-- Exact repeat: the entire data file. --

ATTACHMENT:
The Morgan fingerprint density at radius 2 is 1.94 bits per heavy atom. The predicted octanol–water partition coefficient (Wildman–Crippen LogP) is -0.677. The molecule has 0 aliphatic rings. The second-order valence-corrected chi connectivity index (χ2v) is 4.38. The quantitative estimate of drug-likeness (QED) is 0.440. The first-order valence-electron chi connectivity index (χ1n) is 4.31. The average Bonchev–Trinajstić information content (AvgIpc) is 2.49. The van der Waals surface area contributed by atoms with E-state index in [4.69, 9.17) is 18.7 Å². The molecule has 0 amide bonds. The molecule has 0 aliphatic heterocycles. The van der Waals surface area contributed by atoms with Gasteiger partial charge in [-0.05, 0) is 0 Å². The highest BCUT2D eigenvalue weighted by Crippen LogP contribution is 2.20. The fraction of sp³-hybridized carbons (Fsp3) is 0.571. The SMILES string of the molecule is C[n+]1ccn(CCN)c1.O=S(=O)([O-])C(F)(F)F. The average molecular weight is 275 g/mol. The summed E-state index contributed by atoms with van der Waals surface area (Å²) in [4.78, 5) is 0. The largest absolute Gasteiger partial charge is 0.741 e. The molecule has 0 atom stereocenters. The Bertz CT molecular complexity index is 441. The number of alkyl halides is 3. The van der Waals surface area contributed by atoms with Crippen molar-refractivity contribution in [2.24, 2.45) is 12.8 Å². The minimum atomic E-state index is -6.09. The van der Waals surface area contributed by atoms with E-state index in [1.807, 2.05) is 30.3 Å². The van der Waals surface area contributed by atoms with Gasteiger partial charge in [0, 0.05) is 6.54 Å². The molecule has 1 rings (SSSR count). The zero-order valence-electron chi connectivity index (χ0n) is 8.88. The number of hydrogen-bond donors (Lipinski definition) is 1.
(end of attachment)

The Morgan fingerprint density at radius 2 is 1.94 bits per heavy atom. The predicted octanol–water partition coefficient (Wildman–Crippen LogP) is -0.677. The molecule has 0 aliphatic rings. The second-order valence-corrected chi connectivity index (χ2v) is 4.38. The quantitative estimate of drug-likeness (QED) is 0.440. The first-order valence-electron chi connectivity index (χ1n) is 4.31. The average Bonchev–Trinajstić information content (AvgIpc) is 2.49. The van der Waals surface area contributed by atoms with E-state index in [4.69, 9.17) is 18.7 Å². The molecule has 0 amide bonds. The molecule has 0 aliphatic heterocycles. The van der Waals surface area contributed by atoms with Gasteiger partial charge in [-0.05, 0) is 0 Å². The highest BCUT2D eigenvalue weighted by Crippen LogP contribution is 2.20. The fraction of sp³-hybridized carbons (Fsp3) is 0.571. The SMILES string of the molecule is C[n+]1ccn(CCN)c1.O=S(=O)([O-])C(F)(F)F. The average molecular weight is 275 g/mol. The summed E-state index contributed by atoms with van der Waals surface area (Å²) in [4.78, 5) is 0. The largest absolute Gasteiger partial charge is 0.741 e. The molecule has 0 atom stereocenters. The Bertz CT molecular complexity index is 441. The number of alkyl halides is 3. The van der Waals surface area contributed by atoms with Crippen molar-refractivity contribution in [2.24, 2.45) is 12.8 Å². The minimum atomic E-state index is -6.09. The van der Waals surface area contributed by atoms with E-state index in [1.807, 2.05) is 30.3 Å². The van der Waals surface area contributed by atoms with Gasteiger partial charge in [0, 0.05) is 6.54 Å². The molecule has 1 rings (SSSR count). The zero-order valence-electron chi connectivity index (χ0n) is 8.88. The number of hydrogen-bond donors (Lipinski definition) is 1.